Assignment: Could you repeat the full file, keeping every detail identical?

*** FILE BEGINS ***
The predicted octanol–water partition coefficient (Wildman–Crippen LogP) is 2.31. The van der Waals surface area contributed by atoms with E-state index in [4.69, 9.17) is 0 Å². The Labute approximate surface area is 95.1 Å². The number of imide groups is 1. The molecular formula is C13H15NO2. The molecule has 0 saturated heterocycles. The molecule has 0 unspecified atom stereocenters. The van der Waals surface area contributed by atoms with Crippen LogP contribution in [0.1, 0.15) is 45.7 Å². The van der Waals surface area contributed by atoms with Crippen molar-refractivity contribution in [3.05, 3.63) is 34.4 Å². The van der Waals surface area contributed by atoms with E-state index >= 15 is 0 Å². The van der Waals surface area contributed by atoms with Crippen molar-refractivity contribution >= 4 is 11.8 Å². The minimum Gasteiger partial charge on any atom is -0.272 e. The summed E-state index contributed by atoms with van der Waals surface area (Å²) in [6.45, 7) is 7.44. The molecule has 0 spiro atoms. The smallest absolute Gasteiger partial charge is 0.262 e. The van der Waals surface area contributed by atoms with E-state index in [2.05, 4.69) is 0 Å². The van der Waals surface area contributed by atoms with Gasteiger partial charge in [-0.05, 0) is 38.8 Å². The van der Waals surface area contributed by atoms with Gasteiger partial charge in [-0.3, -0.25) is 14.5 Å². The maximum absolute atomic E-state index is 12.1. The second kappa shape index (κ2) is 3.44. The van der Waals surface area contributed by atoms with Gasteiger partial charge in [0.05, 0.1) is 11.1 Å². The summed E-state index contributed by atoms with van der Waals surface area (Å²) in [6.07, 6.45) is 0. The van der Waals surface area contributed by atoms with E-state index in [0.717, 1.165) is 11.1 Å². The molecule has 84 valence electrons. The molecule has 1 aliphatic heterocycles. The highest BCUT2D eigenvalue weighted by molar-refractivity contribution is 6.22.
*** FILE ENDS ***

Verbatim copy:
The predicted octanol–water partition coefficient (Wildman–Crippen LogP) is 2.31. The van der Waals surface area contributed by atoms with E-state index in [4.69, 9.17) is 0 Å². The Labute approximate surface area is 95.1 Å². The number of imide groups is 1. The molecular formula is C13H15NO2. The molecule has 0 saturated heterocycles. The molecule has 0 unspecified atom stereocenters. The van der Waals surface area contributed by atoms with Crippen LogP contribution in [0.1, 0.15) is 45.7 Å². The van der Waals surface area contributed by atoms with Crippen molar-refractivity contribution in [3.05, 3.63) is 34.4 Å². The van der Waals surface area contributed by atoms with E-state index >= 15 is 0 Å². The van der Waals surface area contributed by atoms with Crippen molar-refractivity contribution >= 4 is 11.8 Å². The minimum Gasteiger partial charge on any atom is -0.272 e. The summed E-state index contributed by atoms with van der Waals surface area (Å²) in [6.45, 7) is 7.44. The molecule has 0 spiro atoms. The smallest absolute Gasteiger partial charge is 0.262 e. The van der Waals surface area contributed by atoms with E-state index in [2.05, 4.69) is 0 Å². The van der Waals surface area contributed by atoms with Gasteiger partial charge in [-0.05, 0) is 38.8 Å². The van der Waals surface area contributed by atoms with Gasteiger partial charge in [-0.3, -0.25) is 14.5 Å². The maximum absolute atomic E-state index is 12.1. The second kappa shape index (κ2) is 3.44. The van der Waals surface area contributed by atoms with Gasteiger partial charge in [0.05, 0.1) is 11.1 Å². The summed E-state index contributed by atoms with van der Waals surface area (Å²) in [6.07, 6.45) is 0. The van der Waals surface area contributed by atoms with E-state index in [0.717, 1.165) is 11.1 Å². The molecule has 84 valence electrons. The molecule has 1 aliphatic heterocycles. The highest BCUT2D eigenvalue weighted by molar-refractivity contribution is 6.22.